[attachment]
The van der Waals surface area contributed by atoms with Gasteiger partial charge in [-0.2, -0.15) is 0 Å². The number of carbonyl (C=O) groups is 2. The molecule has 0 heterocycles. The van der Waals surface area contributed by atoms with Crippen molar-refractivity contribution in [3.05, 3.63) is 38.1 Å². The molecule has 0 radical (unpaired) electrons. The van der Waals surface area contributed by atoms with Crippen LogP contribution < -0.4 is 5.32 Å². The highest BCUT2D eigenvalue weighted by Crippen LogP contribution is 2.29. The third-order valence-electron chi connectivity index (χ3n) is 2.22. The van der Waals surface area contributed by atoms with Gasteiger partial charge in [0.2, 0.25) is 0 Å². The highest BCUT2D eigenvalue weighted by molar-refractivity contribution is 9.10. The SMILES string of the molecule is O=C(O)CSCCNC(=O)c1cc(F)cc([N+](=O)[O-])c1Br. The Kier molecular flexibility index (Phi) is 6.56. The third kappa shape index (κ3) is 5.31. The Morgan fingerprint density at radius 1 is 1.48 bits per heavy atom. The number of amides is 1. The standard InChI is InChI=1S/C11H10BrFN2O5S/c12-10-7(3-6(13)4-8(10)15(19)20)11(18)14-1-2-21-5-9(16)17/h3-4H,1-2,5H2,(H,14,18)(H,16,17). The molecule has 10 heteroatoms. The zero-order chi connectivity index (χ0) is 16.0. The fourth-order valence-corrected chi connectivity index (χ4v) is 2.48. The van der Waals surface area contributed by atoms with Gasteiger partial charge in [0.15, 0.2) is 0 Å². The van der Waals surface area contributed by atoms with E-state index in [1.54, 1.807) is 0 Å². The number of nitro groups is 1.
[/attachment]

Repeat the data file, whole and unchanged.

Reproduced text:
The van der Waals surface area contributed by atoms with Gasteiger partial charge in [-0.2, -0.15) is 0 Å². The number of carbonyl (C=O) groups is 2. The molecule has 0 heterocycles. The van der Waals surface area contributed by atoms with Crippen molar-refractivity contribution in [3.05, 3.63) is 38.1 Å². The molecule has 0 radical (unpaired) electrons. The van der Waals surface area contributed by atoms with Crippen LogP contribution < -0.4 is 5.32 Å². The highest BCUT2D eigenvalue weighted by Crippen LogP contribution is 2.29. The third-order valence-electron chi connectivity index (χ3n) is 2.22. The van der Waals surface area contributed by atoms with Gasteiger partial charge in [0.2, 0.25) is 0 Å². The highest BCUT2D eigenvalue weighted by molar-refractivity contribution is 9.10. The SMILES string of the molecule is O=C(O)CSCCNC(=O)c1cc(F)cc([N+](=O)[O-])c1Br. The Kier molecular flexibility index (Phi) is 6.56. The third kappa shape index (κ3) is 5.31. The Morgan fingerprint density at radius 1 is 1.48 bits per heavy atom. The number of amides is 1. The standard InChI is InChI=1S/C11H10BrFN2O5S/c12-10-7(3-6(13)4-8(10)15(19)20)11(18)14-1-2-21-5-9(16)17/h3-4H,1-2,5H2,(H,14,18)(H,16,17). The molecule has 10 heteroatoms. The zero-order chi connectivity index (χ0) is 16.0. The fourth-order valence-corrected chi connectivity index (χ4v) is 2.48. The van der Waals surface area contributed by atoms with Gasteiger partial charge in [0.15, 0.2) is 0 Å². The van der Waals surface area contributed by atoms with E-state index in [1.54, 1.807) is 0 Å². The number of nitro groups is 1.